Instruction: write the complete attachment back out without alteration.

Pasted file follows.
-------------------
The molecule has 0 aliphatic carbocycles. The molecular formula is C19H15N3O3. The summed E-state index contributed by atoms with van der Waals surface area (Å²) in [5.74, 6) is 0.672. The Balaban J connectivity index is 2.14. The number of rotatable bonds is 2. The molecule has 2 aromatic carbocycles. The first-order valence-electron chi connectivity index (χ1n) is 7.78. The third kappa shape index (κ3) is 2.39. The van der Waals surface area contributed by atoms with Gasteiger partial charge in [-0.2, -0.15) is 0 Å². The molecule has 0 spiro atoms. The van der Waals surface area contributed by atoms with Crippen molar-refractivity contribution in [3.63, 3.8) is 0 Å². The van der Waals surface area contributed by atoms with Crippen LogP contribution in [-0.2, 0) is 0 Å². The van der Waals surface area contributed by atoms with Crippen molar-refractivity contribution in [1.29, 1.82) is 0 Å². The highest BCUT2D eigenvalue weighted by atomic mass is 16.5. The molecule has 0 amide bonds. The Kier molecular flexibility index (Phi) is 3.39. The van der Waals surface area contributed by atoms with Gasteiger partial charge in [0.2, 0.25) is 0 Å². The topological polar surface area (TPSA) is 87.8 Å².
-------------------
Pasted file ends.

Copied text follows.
The molecule has 0 aliphatic carbocycles. The molecular formula is C19H15N3O3. The summed E-state index contributed by atoms with van der Waals surface area (Å²) in [5.74, 6) is 0.672. The Balaban J connectivity index is 2.14. The number of rotatable bonds is 2. The molecule has 2 aromatic carbocycles. The first-order valence-electron chi connectivity index (χ1n) is 7.78. The third kappa shape index (κ3) is 2.39. The van der Waals surface area contributed by atoms with Gasteiger partial charge in [-0.2, -0.15) is 0 Å². The molecule has 0 spiro atoms. The van der Waals surface area contributed by atoms with Crippen molar-refractivity contribution in [3.63, 3.8) is 0 Å². The van der Waals surface area contributed by atoms with Crippen LogP contribution in [-0.2, 0) is 0 Å². The van der Waals surface area contributed by atoms with Crippen molar-refractivity contribution in [1.29, 1.82) is 0 Å². The highest BCUT2D eigenvalue weighted by atomic mass is 16.5. The molecule has 0 amide bonds. The Kier molecular flexibility index (Phi) is 3.39. The van der Waals surface area contributed by atoms with Gasteiger partial charge in [0.2, 0.25) is 0 Å². The topological polar surface area (TPSA) is 87.8 Å².